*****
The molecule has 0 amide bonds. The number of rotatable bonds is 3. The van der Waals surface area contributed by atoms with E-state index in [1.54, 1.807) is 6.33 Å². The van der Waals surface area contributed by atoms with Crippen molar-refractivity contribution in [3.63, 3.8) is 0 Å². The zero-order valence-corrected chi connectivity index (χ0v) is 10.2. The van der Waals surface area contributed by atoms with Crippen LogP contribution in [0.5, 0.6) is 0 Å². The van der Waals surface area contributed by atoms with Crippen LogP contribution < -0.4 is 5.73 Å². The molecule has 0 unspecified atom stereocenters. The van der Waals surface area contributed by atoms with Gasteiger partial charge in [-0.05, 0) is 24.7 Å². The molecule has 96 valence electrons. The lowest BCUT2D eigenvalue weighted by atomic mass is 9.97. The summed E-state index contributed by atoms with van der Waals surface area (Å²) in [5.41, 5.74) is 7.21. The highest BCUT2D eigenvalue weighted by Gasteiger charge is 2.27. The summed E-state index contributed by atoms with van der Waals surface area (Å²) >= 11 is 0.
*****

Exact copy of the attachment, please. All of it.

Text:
The molecule has 0 amide bonds. The number of rotatable bonds is 3. The van der Waals surface area contributed by atoms with E-state index in [1.54, 1.807) is 6.33 Å². The van der Waals surface area contributed by atoms with Crippen molar-refractivity contribution in [3.63, 3.8) is 0 Å². The zero-order valence-corrected chi connectivity index (χ0v) is 10.2. The van der Waals surface area contributed by atoms with Crippen LogP contribution in [0.5, 0.6) is 0 Å². The van der Waals surface area contributed by atoms with Crippen LogP contribution < -0.4 is 5.73 Å². The molecule has 0 unspecified atom stereocenters. The van der Waals surface area contributed by atoms with Gasteiger partial charge in [-0.05, 0) is 24.7 Å². The molecule has 96 valence electrons. The lowest BCUT2D eigenvalue weighted by atomic mass is 9.97. The summed E-state index contributed by atoms with van der Waals surface area (Å²) in [5.41, 5.74) is 7.21. The highest BCUT2D eigenvalue weighted by Gasteiger charge is 2.27. The summed E-state index contributed by atoms with van der Waals surface area (Å²) >= 11 is 0.